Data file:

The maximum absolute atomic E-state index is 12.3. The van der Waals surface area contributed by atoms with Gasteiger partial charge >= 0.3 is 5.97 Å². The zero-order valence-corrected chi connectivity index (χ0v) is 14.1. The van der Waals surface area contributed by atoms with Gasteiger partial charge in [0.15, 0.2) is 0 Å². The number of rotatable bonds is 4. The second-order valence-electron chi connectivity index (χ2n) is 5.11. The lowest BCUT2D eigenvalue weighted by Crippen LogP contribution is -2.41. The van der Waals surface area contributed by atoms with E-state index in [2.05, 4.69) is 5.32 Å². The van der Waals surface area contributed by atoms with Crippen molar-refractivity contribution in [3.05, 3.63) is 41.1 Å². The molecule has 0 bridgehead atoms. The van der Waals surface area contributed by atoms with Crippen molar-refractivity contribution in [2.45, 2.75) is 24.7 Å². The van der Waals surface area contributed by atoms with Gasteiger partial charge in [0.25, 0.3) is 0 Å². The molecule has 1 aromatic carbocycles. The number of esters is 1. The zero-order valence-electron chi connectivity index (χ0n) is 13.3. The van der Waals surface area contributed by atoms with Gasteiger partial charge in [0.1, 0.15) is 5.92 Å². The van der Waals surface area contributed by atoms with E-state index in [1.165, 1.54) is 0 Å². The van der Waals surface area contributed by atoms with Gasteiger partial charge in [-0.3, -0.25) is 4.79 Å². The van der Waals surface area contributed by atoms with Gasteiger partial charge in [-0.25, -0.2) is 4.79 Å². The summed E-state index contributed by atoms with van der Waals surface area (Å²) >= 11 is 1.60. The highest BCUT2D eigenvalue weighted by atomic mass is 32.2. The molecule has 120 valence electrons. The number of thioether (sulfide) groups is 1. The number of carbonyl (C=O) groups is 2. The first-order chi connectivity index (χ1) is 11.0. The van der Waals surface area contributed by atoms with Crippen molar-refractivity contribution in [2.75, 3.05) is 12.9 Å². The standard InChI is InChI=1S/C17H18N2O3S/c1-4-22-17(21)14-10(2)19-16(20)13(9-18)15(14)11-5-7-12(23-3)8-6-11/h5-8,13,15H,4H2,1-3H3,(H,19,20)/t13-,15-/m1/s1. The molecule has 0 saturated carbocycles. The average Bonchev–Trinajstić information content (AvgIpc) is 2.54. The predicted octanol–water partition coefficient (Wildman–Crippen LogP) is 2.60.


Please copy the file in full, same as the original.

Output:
The maximum absolute atomic E-state index is 12.3. The van der Waals surface area contributed by atoms with Gasteiger partial charge >= 0.3 is 5.97 Å². The zero-order valence-corrected chi connectivity index (χ0v) is 14.1. The van der Waals surface area contributed by atoms with Gasteiger partial charge in [0.15, 0.2) is 0 Å². The number of rotatable bonds is 4. The second-order valence-electron chi connectivity index (χ2n) is 5.11. The lowest BCUT2D eigenvalue weighted by Crippen LogP contribution is -2.41. The van der Waals surface area contributed by atoms with E-state index in [2.05, 4.69) is 5.32 Å². The van der Waals surface area contributed by atoms with Crippen molar-refractivity contribution in [3.05, 3.63) is 41.1 Å². The molecule has 0 bridgehead atoms. The van der Waals surface area contributed by atoms with Crippen molar-refractivity contribution in [2.45, 2.75) is 24.7 Å². The van der Waals surface area contributed by atoms with Gasteiger partial charge in [0.25, 0.3) is 0 Å². The molecule has 1 aromatic carbocycles. The number of esters is 1. The zero-order valence-electron chi connectivity index (χ0n) is 13.3. The van der Waals surface area contributed by atoms with Gasteiger partial charge in [0.1, 0.15) is 5.92 Å². The van der Waals surface area contributed by atoms with E-state index in [1.165, 1.54) is 0 Å². The van der Waals surface area contributed by atoms with Gasteiger partial charge in [-0.3, -0.25) is 4.79 Å². The van der Waals surface area contributed by atoms with Gasteiger partial charge in [-0.25, -0.2) is 4.79 Å². The summed E-state index contributed by atoms with van der Waals surface area (Å²) >= 11 is 1.60. The highest BCUT2D eigenvalue weighted by atomic mass is 32.2. The molecule has 120 valence electrons. The number of thioether (sulfide) groups is 1. The number of carbonyl (C=O) groups is 2. The first-order chi connectivity index (χ1) is 11.0. The van der Waals surface area contributed by atoms with Crippen molar-refractivity contribution in [2.75, 3.05) is 12.9 Å². The standard InChI is InChI=1S/C17H18N2O3S/c1-4-22-17(21)14-10(2)19-16(20)13(9-18)15(14)11-5-7-12(23-3)8-6-11/h5-8,13,15H,4H2,1-3H3,(H,19,20)/t13-,15-/m1/s1. The molecule has 0 saturated carbocycles. The average Bonchev–Trinajstić information content (AvgIpc) is 2.54. The predicted octanol–water partition coefficient (Wildman–Crippen LogP) is 2.60.